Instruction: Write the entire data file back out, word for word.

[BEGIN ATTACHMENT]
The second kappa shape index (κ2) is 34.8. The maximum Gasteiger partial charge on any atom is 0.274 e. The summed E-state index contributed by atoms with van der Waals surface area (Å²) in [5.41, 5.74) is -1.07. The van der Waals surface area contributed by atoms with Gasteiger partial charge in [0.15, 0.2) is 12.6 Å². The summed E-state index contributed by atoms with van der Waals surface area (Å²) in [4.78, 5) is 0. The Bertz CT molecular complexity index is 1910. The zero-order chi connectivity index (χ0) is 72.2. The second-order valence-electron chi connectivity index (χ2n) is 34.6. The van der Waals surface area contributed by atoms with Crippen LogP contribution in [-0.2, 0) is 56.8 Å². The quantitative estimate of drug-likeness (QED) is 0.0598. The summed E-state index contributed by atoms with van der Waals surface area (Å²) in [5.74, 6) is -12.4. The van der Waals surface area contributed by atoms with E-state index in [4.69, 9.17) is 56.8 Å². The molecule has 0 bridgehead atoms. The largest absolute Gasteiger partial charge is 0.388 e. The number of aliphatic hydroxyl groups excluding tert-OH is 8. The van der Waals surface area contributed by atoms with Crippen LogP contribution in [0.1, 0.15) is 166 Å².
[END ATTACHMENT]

The second kappa shape index (κ2) is 34.8. The maximum Gasteiger partial charge on any atom is 0.274 e. The summed E-state index contributed by atoms with van der Waals surface area (Å²) in [5.41, 5.74) is -1.07. The van der Waals surface area contributed by atoms with Gasteiger partial charge in [0.15, 0.2) is 12.6 Å². The summed E-state index contributed by atoms with van der Waals surface area (Å²) in [4.78, 5) is 0. The Bertz CT molecular complexity index is 1910. The zero-order chi connectivity index (χ0) is 72.2. The second-order valence-electron chi connectivity index (χ2n) is 34.6. The van der Waals surface area contributed by atoms with Crippen LogP contribution in [-0.2, 0) is 56.8 Å². The quantitative estimate of drug-likeness (QED) is 0.0598. The summed E-state index contributed by atoms with van der Waals surface area (Å²) in [5.74, 6) is -12.4. The van der Waals surface area contributed by atoms with E-state index in [4.69, 9.17) is 56.8 Å². The molecule has 0 bridgehead atoms. The largest absolute Gasteiger partial charge is 0.388 e. The number of aliphatic hydroxyl groups excluding tert-OH is 8. The van der Waals surface area contributed by atoms with Crippen LogP contribution in [0.1, 0.15) is 166 Å².